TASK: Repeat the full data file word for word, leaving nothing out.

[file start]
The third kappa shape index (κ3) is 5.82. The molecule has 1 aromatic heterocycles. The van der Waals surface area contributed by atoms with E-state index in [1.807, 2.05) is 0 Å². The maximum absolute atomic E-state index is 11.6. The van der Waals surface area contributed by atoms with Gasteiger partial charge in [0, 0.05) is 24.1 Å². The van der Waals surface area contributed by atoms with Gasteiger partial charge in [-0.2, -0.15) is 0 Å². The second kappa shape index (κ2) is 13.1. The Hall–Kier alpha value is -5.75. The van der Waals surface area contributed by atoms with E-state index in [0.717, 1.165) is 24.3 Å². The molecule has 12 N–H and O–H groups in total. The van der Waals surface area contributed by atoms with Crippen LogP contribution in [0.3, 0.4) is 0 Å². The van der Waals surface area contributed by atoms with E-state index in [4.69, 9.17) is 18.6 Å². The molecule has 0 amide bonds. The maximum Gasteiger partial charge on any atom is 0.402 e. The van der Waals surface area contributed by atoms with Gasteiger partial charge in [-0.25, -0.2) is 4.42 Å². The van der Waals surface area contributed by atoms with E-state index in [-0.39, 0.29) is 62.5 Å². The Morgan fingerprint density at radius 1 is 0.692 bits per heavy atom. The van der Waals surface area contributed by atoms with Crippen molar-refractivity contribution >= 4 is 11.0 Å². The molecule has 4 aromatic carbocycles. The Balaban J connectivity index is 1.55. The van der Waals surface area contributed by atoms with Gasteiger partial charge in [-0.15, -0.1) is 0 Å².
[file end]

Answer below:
The third kappa shape index (κ3) is 5.82. The molecule has 1 aromatic heterocycles. The van der Waals surface area contributed by atoms with E-state index in [1.807, 2.05) is 0 Å². The maximum absolute atomic E-state index is 11.6. The van der Waals surface area contributed by atoms with Gasteiger partial charge in [0, 0.05) is 24.1 Å². The van der Waals surface area contributed by atoms with Gasteiger partial charge in [-0.2, -0.15) is 0 Å². The second kappa shape index (κ2) is 13.1. The Hall–Kier alpha value is -5.75. The van der Waals surface area contributed by atoms with E-state index in [0.717, 1.165) is 24.3 Å². The molecule has 12 N–H and O–H groups in total. The van der Waals surface area contributed by atoms with Crippen LogP contribution in [0.3, 0.4) is 0 Å². The van der Waals surface area contributed by atoms with E-state index in [4.69, 9.17) is 18.6 Å². The molecule has 0 amide bonds. The maximum Gasteiger partial charge on any atom is 0.402 e. The van der Waals surface area contributed by atoms with Gasteiger partial charge in [-0.25, -0.2) is 4.42 Å². The van der Waals surface area contributed by atoms with E-state index in [-0.39, 0.29) is 62.5 Å². The Morgan fingerprint density at radius 1 is 0.692 bits per heavy atom. The van der Waals surface area contributed by atoms with Crippen molar-refractivity contribution >= 4 is 11.0 Å². The molecule has 4 aromatic carbocycles. The Balaban J connectivity index is 1.55. The van der Waals surface area contributed by atoms with Gasteiger partial charge in [-0.15, -0.1) is 0 Å².